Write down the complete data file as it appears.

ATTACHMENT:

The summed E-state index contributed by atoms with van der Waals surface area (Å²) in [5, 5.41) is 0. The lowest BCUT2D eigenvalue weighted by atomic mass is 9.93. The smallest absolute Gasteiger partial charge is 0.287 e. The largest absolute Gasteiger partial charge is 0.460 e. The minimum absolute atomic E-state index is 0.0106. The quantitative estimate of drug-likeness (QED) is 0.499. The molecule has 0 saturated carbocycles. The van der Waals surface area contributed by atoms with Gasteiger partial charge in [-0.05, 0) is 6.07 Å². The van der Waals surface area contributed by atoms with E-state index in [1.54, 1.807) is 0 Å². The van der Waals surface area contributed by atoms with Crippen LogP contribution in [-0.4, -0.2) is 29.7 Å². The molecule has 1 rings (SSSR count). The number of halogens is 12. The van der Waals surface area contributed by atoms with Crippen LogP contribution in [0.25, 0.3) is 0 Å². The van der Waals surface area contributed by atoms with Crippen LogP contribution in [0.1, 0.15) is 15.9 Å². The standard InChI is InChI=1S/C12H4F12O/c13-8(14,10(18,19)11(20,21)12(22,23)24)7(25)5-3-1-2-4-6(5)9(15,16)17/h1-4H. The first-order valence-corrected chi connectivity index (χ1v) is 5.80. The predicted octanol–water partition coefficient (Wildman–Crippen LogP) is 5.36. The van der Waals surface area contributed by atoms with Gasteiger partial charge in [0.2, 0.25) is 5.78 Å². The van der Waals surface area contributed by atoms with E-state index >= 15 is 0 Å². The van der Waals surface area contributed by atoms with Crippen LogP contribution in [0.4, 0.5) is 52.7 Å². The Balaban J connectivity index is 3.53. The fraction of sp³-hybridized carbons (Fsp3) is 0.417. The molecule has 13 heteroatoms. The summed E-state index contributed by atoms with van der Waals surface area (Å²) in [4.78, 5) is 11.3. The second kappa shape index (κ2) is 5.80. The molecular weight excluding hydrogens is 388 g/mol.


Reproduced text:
The summed E-state index contributed by atoms with van der Waals surface area (Å²) in [5, 5.41) is 0. The lowest BCUT2D eigenvalue weighted by atomic mass is 9.93. The smallest absolute Gasteiger partial charge is 0.287 e. The largest absolute Gasteiger partial charge is 0.460 e. The minimum absolute atomic E-state index is 0.0106. The quantitative estimate of drug-likeness (QED) is 0.499. The molecule has 0 saturated carbocycles. The van der Waals surface area contributed by atoms with Gasteiger partial charge in [-0.05, 0) is 6.07 Å². The van der Waals surface area contributed by atoms with E-state index in [1.54, 1.807) is 0 Å². The van der Waals surface area contributed by atoms with Crippen LogP contribution in [-0.4, -0.2) is 29.7 Å². The molecule has 1 rings (SSSR count). The number of halogens is 12. The van der Waals surface area contributed by atoms with Crippen LogP contribution in [0.25, 0.3) is 0 Å². The van der Waals surface area contributed by atoms with Crippen LogP contribution in [0.1, 0.15) is 15.9 Å². The standard InChI is InChI=1S/C12H4F12O/c13-8(14,10(18,19)11(20,21)12(22,23)24)7(25)5-3-1-2-4-6(5)9(15,16)17/h1-4H. The first-order valence-corrected chi connectivity index (χ1v) is 5.80. The predicted octanol–water partition coefficient (Wildman–Crippen LogP) is 5.36. The van der Waals surface area contributed by atoms with Gasteiger partial charge in [0.2, 0.25) is 5.78 Å². The van der Waals surface area contributed by atoms with E-state index >= 15 is 0 Å². The van der Waals surface area contributed by atoms with Crippen LogP contribution in [0.4, 0.5) is 52.7 Å². The Balaban J connectivity index is 3.53. The fraction of sp³-hybridized carbons (Fsp3) is 0.417. The molecule has 13 heteroatoms. The summed E-state index contributed by atoms with van der Waals surface area (Å²) in [4.78, 5) is 11.3. The second kappa shape index (κ2) is 5.80. The molecular weight excluding hydrogens is 388 g/mol.